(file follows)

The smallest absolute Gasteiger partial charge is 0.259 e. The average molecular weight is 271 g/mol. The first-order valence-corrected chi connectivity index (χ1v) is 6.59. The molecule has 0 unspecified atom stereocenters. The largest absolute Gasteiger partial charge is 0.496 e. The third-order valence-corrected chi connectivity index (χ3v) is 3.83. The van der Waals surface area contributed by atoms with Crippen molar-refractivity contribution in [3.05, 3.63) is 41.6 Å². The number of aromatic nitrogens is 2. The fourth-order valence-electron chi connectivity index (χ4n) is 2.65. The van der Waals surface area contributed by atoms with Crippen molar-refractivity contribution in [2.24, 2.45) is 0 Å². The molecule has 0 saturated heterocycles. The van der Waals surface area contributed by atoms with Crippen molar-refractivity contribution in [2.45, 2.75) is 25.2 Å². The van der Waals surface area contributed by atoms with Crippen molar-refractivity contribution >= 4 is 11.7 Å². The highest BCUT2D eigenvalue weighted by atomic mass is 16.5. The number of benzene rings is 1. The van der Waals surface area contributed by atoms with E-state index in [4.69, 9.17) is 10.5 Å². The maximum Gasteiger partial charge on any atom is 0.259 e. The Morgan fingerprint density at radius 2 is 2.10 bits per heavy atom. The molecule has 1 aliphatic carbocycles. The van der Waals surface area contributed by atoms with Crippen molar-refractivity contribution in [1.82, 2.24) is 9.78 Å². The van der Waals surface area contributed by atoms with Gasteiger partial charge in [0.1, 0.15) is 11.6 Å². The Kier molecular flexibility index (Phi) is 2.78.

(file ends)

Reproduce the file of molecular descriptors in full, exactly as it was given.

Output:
The smallest absolute Gasteiger partial charge is 0.259 e. The average molecular weight is 271 g/mol. The first-order valence-corrected chi connectivity index (χ1v) is 6.59. The molecule has 0 unspecified atom stereocenters. The largest absolute Gasteiger partial charge is 0.496 e. The third-order valence-corrected chi connectivity index (χ3v) is 3.83. The van der Waals surface area contributed by atoms with Crippen molar-refractivity contribution in [3.05, 3.63) is 41.6 Å². The number of aromatic nitrogens is 2. The fourth-order valence-electron chi connectivity index (χ4n) is 2.65. The van der Waals surface area contributed by atoms with Crippen molar-refractivity contribution in [2.24, 2.45) is 0 Å². The molecule has 0 saturated heterocycles. The van der Waals surface area contributed by atoms with Crippen molar-refractivity contribution in [2.45, 2.75) is 25.2 Å². The van der Waals surface area contributed by atoms with Crippen molar-refractivity contribution >= 4 is 11.7 Å². The highest BCUT2D eigenvalue weighted by atomic mass is 16.5. The number of benzene rings is 1. The van der Waals surface area contributed by atoms with E-state index in [4.69, 9.17) is 10.5 Å². The maximum Gasteiger partial charge on any atom is 0.259 e. The Morgan fingerprint density at radius 2 is 2.10 bits per heavy atom. The molecule has 1 aliphatic carbocycles. The van der Waals surface area contributed by atoms with Crippen molar-refractivity contribution in [1.82, 2.24) is 9.78 Å². The van der Waals surface area contributed by atoms with Gasteiger partial charge in [0.1, 0.15) is 11.6 Å². The Kier molecular flexibility index (Phi) is 2.78.